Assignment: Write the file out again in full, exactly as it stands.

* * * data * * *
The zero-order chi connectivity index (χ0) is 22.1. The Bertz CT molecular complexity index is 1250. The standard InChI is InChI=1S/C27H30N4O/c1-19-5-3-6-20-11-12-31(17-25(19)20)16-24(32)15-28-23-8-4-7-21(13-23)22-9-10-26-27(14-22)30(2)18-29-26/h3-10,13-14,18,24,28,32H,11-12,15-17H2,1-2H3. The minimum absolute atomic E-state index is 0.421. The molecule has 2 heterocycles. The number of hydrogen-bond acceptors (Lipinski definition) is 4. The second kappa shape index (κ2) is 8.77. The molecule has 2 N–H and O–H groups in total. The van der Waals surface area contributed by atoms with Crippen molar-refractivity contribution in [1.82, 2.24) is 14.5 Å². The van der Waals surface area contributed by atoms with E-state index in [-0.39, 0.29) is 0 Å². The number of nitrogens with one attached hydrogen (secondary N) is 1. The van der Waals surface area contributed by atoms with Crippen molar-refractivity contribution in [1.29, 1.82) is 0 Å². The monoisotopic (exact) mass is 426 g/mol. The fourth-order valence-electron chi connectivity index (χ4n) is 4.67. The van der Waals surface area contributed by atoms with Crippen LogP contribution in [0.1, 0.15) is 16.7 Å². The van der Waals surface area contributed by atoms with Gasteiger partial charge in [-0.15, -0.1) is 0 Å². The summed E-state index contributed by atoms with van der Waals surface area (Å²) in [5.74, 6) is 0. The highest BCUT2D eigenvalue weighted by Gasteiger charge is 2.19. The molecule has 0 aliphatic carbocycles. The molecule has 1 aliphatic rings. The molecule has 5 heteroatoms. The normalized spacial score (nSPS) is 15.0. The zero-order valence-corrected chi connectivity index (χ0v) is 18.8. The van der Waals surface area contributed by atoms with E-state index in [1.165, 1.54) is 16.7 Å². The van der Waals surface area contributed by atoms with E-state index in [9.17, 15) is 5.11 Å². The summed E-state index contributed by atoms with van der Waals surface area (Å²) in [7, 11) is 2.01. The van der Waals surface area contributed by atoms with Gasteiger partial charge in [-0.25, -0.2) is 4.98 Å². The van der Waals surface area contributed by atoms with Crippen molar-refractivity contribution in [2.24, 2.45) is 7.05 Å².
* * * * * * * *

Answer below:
The zero-order chi connectivity index (χ0) is 22.1. The Bertz CT molecular complexity index is 1250. The standard InChI is InChI=1S/C27H30N4O/c1-19-5-3-6-20-11-12-31(17-25(19)20)16-24(32)15-28-23-8-4-7-21(13-23)22-9-10-26-27(14-22)30(2)18-29-26/h3-10,13-14,18,24,28,32H,11-12,15-17H2,1-2H3. The minimum absolute atomic E-state index is 0.421. The molecule has 2 heterocycles. The number of hydrogen-bond acceptors (Lipinski definition) is 4. The second kappa shape index (κ2) is 8.77. The molecule has 2 N–H and O–H groups in total. The van der Waals surface area contributed by atoms with Crippen molar-refractivity contribution in [1.82, 2.24) is 14.5 Å². The van der Waals surface area contributed by atoms with E-state index in [-0.39, 0.29) is 0 Å². The number of nitrogens with one attached hydrogen (secondary N) is 1. The van der Waals surface area contributed by atoms with Crippen molar-refractivity contribution in [1.29, 1.82) is 0 Å². The monoisotopic (exact) mass is 426 g/mol. The fourth-order valence-electron chi connectivity index (χ4n) is 4.67. The van der Waals surface area contributed by atoms with Crippen LogP contribution in [0.1, 0.15) is 16.7 Å². The van der Waals surface area contributed by atoms with Gasteiger partial charge in [-0.15, -0.1) is 0 Å². The summed E-state index contributed by atoms with van der Waals surface area (Å²) in [5.74, 6) is 0. The highest BCUT2D eigenvalue weighted by Gasteiger charge is 2.19. The molecule has 0 aliphatic carbocycles. The molecule has 1 aliphatic rings. The molecule has 5 heteroatoms. The normalized spacial score (nSPS) is 15.0. The zero-order valence-corrected chi connectivity index (χ0v) is 18.8. The van der Waals surface area contributed by atoms with E-state index in [1.165, 1.54) is 16.7 Å². The van der Waals surface area contributed by atoms with E-state index in [9.17, 15) is 5.11 Å². The summed E-state index contributed by atoms with van der Waals surface area (Å²) in [7, 11) is 2.01. The van der Waals surface area contributed by atoms with Gasteiger partial charge in [-0.25, -0.2) is 4.98 Å². The van der Waals surface area contributed by atoms with Crippen molar-refractivity contribution in [2.24, 2.45) is 7.05 Å².